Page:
The unqualified precariousness and hardships the Sahrawis in the Tindouf camps are subject to no longer leave anyone indifferent. This was experienced by Members of the Danish parliament during a recent briefing on the situation prevailing in these camps.
The committee of the Moroccan Sahara Association in Denmark made a presentation in Copenhagen last Friday, before the Danish Parliament’s European Affairs Committee, on the latest developments of the Sahara issue and on the inhuman living conditions of the Sahrawi populations held hostages in the Tindouf camps in the Algerian desert.
The association delegation, led by its president, Mohamed Badidi, drew a dark picture of the living conditions in the camps and the impact of these conditions on the emotional and moral state of the thousands of Sahrawi who are deprived of their basic rights, including their right to freedom of expression and movement.
The association members also raised the case of hundreds of Sahrawi children, girls and boys, who are snatched from their parents and sent abroad, mainly to the notorious indoctrination centers in Cuba and Venezuela, where they are subjected to exploitation and to all sorts of ill treatment, including sexual ill-treatment.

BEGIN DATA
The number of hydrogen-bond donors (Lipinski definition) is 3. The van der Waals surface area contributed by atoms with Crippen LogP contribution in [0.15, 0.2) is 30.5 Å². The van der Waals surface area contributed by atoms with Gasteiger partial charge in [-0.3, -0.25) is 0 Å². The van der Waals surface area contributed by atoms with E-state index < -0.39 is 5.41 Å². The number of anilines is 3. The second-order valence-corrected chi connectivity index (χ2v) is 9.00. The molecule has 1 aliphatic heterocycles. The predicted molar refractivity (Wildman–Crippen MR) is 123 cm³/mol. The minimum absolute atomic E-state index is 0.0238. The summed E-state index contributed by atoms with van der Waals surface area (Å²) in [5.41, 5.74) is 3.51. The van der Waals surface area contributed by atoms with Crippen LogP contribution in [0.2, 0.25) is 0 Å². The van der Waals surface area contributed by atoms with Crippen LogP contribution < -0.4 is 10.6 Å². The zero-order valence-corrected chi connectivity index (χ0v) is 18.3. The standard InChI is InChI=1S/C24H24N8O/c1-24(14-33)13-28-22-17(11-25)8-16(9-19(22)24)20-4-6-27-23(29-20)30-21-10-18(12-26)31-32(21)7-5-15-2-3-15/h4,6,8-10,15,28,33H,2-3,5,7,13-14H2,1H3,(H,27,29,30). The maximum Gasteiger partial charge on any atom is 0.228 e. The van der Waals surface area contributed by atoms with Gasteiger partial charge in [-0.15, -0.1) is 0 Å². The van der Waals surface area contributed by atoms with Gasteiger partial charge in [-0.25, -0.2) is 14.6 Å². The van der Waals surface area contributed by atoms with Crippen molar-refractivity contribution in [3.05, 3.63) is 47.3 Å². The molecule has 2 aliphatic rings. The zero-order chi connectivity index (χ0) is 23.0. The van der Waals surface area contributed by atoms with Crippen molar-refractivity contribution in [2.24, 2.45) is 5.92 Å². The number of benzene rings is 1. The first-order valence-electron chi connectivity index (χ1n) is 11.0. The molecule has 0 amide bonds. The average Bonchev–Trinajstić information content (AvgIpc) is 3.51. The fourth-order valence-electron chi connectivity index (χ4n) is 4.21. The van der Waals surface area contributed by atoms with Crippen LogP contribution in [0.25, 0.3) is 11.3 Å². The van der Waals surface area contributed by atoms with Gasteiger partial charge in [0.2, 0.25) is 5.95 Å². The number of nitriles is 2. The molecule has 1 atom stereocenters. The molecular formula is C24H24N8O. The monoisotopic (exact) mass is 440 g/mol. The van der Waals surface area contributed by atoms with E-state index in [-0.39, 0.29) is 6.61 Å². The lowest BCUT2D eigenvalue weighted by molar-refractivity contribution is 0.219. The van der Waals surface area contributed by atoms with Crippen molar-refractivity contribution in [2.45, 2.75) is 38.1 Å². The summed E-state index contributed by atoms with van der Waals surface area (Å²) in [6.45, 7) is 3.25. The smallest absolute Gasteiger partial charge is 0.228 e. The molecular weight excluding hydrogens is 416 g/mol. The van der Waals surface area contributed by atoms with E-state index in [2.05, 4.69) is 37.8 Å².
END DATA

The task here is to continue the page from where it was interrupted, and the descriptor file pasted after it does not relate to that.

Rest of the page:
The members of the association also insisted on the refusal of the Polisario and of Algerian authorities to authorize the UNHCR to proceed to the census of the populations living in the Tindouf camps. They fear, the association members explained, that the census operation would entail a drop of the international humanitarian aid destined to the camps, part of which is actually embezzled by the Polisario leaders and sent to fill up their own banking accounts overseas.
Mohamed Badidi informed the chairperson of the European Affairs Committee, Eva Kjer Hansen, that the humanitarian aid products sent to the Polisario by some European countries are often sold in the black market in Algeria and in several neighboring Sahel countries and that part of the returns of the sales goes to Al-Qaïda terrorist networks in the region.
Badidi on the other hand pleaded in favor of the Morocco proposed Autonomy Plan, which gained a wide international support, at the moment the Polisario and its Algerian mentors stick to their initial position calling for a self-determination referendum, an option deemed, even by a former UN Secretary-General’s personal envoy for the Sahara, unrealistic and impracticable on the ground.